Caplan points out other advantages. Existing options, like Shopify, require small businesses to become experts at online marketing, web design, SEO and other skills with which they’d rather not bother. Places like Amazon and Etsy may provide helpful sales channels, but sellers have trouble establishing customer loyalty and relationships. Social media, on the other hand, is great for building brand loyalty but less effective in generating actual sales. OpenSky, he says, solves each of these issues. The company, for instance, claims that one of their followers is 27 times more valuable than a Facebook follower.
If this is the case, and Caplan really has solved these issues, then OpenSky could prove to be a very important business. Creating a social network based around commerce is one of the holy grails of the consumer web industry. Many point to Pinterest’s potential in this regard, and its lofty $2.5 billion valuation is an indication of the value investors place in this potential. Facebook, Twitter and Instagram don’t sell stuff, they sell ads that hopefully, eventually, lead people to buy stuff. If a social network could dispose of this step and simply figure out a way to get people to buy things right on the site, the theory goes, that would be a very valuable property.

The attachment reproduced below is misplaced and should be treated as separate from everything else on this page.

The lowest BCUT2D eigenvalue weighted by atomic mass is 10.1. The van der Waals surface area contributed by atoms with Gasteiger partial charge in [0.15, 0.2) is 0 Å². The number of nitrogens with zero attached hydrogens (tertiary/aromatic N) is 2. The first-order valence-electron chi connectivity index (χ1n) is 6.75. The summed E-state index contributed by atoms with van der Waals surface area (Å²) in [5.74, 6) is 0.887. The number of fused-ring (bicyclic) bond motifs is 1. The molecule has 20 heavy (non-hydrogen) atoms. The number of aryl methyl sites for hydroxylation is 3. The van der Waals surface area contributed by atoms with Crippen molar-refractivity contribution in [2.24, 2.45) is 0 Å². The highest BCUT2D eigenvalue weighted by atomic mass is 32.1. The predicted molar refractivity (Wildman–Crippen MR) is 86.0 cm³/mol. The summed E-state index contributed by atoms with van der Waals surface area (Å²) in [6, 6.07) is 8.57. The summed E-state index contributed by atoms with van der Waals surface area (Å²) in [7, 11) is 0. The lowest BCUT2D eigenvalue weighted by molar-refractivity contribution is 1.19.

Yet Pinterest still hasn’t figured out how to turn itself into an e-commerce machine. Other companies, most notably Fancy, seem to be pushing in a similar direction as OpenSky. Fancy recently raised $53 million at a rumored $600 valuation. While the numbers that OpenSky provided look promising, they haven’t disclosed their revenues beyond asserting that there are several sellers doing more than $100,000 a year and that marketplace sales grow 35% each month. Caplan says that 100 merchants join each day, along with 1,000 members. That’s respectable, but hardly viral. And Caplan says he doesn’t intend to spend on marketing anytime soon.
Caplan calls OpenSky a “lean team” at 47 employees, nearly all of them focused on the website and technology. In total, the company has raised $49 million, which leaves one wondering: are his investors nervous?
“It doesn’t make me nervous at all,” counters Bob Davis, an OpenSky director and partner at Highland Capital Partners. “The concept of a business adapting and molding to the marketplace is what great businesses do.”